Discussion of Rare Earth Metals Is Stunningly Rare

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No, it’s not a late April Fool’s joke: The world’s development of renewable, so-called “clean” technologies might be fatally threatened because we don’t mine the materials we need to make them. Those who support wind and solar power, but abhor mining altogether, might not be able to build wind turbines and solar panels if we don’t begin aggressively mining rare earth metals. It’s tragic irony.

PACE credits the Western Business Roundtable and its leader, Jim Sims, for championing the issue of rare earth metals. I became interested in the topic after hearing Sims speak on the issue in Phoenix, Arizona, at the Business Summit of the West. My question? Why have Congress and the  mainstream media taken so long to become aware of this startlingly basic problem?

We cannot build wind turbines, solar panels, and hybrid vehicles without rare earth metals. How much of those metals do we mine in the United States? Zero.The issue is not only energy independence, but also resource security.

Almost all of the world’s rare earth metals–97%, in fact–are mined in China. And at a March 16th hearing of the U.S. House of Representatives Investigations and Oversight Subcommittee, officials learned that China’s demand for rare earth metals soon will match its internal supply, leaving the rest of the world to fend for itself. Today, Molycorp Minerals, Inc., is the only company in the Western Hemisphere producing rare earth metals. The company is currently looking to to re-start production in Mountain Pass, California.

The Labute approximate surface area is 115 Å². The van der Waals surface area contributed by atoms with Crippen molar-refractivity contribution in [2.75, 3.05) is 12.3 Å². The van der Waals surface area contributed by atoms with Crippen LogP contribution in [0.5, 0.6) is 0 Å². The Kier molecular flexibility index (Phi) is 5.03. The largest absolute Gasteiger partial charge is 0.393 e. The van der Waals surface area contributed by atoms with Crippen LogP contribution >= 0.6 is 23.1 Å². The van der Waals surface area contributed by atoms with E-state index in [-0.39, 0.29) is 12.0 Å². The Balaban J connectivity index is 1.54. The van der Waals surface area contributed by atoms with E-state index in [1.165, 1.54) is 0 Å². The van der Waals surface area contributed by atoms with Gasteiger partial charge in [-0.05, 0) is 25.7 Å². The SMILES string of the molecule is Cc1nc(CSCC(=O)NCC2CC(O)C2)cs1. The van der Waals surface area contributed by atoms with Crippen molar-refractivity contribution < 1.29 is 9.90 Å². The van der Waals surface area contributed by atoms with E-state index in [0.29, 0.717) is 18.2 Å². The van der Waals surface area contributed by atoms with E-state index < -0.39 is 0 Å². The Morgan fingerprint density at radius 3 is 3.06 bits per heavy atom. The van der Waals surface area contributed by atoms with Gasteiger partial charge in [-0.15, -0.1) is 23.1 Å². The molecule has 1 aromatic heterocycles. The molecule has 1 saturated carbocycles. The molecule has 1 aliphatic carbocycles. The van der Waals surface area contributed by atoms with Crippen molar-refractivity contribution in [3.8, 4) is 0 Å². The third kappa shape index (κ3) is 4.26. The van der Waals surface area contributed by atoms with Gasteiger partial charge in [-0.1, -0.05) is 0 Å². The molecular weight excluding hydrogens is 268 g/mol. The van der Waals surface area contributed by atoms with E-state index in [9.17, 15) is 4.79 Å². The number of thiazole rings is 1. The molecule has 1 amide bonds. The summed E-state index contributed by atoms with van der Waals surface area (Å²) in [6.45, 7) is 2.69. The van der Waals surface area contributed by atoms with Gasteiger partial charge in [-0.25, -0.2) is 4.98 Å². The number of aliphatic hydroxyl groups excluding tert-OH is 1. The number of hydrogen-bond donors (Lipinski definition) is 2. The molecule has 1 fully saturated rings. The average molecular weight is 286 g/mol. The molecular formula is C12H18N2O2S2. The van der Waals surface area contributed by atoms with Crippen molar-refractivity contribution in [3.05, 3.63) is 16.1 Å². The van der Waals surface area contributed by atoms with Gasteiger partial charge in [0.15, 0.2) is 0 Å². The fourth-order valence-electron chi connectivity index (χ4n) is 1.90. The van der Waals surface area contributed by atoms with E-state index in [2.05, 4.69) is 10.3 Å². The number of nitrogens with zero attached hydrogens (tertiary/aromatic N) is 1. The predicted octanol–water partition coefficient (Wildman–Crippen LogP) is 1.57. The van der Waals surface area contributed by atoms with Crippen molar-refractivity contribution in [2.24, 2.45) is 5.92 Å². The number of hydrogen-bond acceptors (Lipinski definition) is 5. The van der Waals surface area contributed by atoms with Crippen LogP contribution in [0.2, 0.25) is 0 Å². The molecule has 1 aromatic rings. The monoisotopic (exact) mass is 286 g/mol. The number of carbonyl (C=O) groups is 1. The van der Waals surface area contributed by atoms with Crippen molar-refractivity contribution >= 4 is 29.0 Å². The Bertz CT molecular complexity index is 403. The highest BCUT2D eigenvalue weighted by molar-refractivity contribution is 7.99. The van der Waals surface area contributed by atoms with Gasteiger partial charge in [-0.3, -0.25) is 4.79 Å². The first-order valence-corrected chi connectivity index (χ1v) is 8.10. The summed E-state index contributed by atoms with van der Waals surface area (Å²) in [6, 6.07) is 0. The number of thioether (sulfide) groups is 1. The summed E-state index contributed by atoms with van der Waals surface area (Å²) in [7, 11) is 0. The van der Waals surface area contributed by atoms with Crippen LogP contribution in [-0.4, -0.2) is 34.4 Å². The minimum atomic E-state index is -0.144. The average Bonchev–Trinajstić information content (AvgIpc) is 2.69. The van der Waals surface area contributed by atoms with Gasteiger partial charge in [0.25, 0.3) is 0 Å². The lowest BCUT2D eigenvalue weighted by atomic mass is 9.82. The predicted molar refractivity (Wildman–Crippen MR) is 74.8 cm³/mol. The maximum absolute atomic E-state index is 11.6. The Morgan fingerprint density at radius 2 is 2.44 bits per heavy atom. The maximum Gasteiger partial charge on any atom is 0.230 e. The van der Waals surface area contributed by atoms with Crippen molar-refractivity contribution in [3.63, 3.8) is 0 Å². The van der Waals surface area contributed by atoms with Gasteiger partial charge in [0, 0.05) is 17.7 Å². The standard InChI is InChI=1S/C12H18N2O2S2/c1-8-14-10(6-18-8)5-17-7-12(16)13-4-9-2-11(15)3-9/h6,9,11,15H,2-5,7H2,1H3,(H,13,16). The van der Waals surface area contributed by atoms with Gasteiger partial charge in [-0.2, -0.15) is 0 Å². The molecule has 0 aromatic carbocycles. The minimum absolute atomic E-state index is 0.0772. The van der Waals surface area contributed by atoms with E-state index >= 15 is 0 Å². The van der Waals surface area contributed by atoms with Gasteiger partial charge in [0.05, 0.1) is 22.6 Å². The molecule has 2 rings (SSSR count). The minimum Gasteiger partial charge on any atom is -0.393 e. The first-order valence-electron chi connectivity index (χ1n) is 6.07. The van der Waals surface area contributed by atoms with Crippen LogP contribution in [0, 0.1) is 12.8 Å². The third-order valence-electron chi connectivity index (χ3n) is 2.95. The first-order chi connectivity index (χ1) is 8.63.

So, there will be one company and one operation to supply metals that will drive the U.S. renewable energy sector. That’s the problem with the energy conversation we’re having in America–we only hear about the benefits of some technologies, but not their significant complications.

It’s time to start talking seriously about mining for rare earth metals.

Read more about the rare earth metals problem at Power-Gen Worldwide.